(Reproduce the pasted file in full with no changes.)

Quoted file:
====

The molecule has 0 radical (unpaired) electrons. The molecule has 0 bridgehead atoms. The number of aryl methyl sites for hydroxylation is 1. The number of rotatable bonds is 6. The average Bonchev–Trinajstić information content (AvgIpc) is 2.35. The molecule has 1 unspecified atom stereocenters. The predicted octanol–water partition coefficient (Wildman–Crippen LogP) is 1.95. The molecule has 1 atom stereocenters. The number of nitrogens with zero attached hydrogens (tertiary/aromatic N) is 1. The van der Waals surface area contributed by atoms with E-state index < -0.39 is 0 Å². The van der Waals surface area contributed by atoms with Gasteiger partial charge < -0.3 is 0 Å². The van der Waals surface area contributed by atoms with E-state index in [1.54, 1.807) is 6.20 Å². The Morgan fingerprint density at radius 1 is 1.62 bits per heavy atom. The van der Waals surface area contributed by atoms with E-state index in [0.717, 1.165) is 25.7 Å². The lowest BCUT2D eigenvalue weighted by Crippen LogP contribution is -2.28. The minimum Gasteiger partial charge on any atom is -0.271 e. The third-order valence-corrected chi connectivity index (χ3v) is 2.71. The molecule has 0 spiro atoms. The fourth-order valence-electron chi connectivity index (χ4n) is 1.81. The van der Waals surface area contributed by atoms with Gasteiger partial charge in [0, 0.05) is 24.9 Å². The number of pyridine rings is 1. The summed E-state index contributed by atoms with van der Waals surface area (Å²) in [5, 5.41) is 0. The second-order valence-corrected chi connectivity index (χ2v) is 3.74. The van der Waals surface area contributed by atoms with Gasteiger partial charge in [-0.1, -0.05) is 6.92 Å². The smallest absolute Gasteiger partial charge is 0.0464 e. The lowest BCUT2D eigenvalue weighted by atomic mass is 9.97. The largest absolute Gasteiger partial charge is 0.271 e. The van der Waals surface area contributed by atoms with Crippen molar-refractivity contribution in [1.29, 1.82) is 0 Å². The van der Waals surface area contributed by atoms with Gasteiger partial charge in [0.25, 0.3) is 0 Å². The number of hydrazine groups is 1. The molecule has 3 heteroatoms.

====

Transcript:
The molecule has 0 radical (unpaired) electrons. The molecule has 0 bridgehead atoms. The number of aryl methyl sites for hydroxylation is 1. The number of rotatable bonds is 6. The average Bonchev–Trinajstić information content (AvgIpc) is 2.35. The molecule has 1 unspecified atom stereocenters. The predicted octanol–water partition coefficient (Wildman–Crippen LogP) is 1.95. The molecule has 1 atom stereocenters. The number of nitrogens with zero attached hydrogens (tertiary/aromatic N) is 1. The van der Waals surface area contributed by atoms with E-state index < -0.39 is 0 Å². The van der Waals surface area contributed by atoms with Gasteiger partial charge < -0.3 is 0 Å². The van der Waals surface area contributed by atoms with E-state index in [1.54, 1.807) is 6.20 Å². The Morgan fingerprint density at radius 1 is 1.62 bits per heavy atom. The van der Waals surface area contributed by atoms with E-state index in [0.717, 1.165) is 25.7 Å². The lowest BCUT2D eigenvalue weighted by Crippen LogP contribution is -2.28. The minimum Gasteiger partial charge on any atom is -0.271 e. The third-order valence-corrected chi connectivity index (χ3v) is 2.71. The molecule has 0 spiro atoms. The fourth-order valence-electron chi connectivity index (χ4n) is 1.81. The van der Waals surface area contributed by atoms with Gasteiger partial charge in [0, 0.05) is 24.9 Å². The number of pyridine rings is 1. The summed E-state index contributed by atoms with van der Waals surface area (Å²) in [5, 5.41) is 0. The second-order valence-corrected chi connectivity index (χ2v) is 3.74. The van der Waals surface area contributed by atoms with Gasteiger partial charge in [-0.1, -0.05) is 6.92 Å². The smallest absolute Gasteiger partial charge is 0.0464 e. The lowest BCUT2D eigenvalue weighted by atomic mass is 9.97. The largest absolute Gasteiger partial charge is 0.271 e. The van der Waals surface area contributed by atoms with Crippen molar-refractivity contribution in [1.29, 1.82) is 0 Å². The van der Waals surface area contributed by atoms with Gasteiger partial charge in [0.25, 0.3) is 0 Å². The number of hydrazine groups is 1. The molecule has 3 heteroatoms.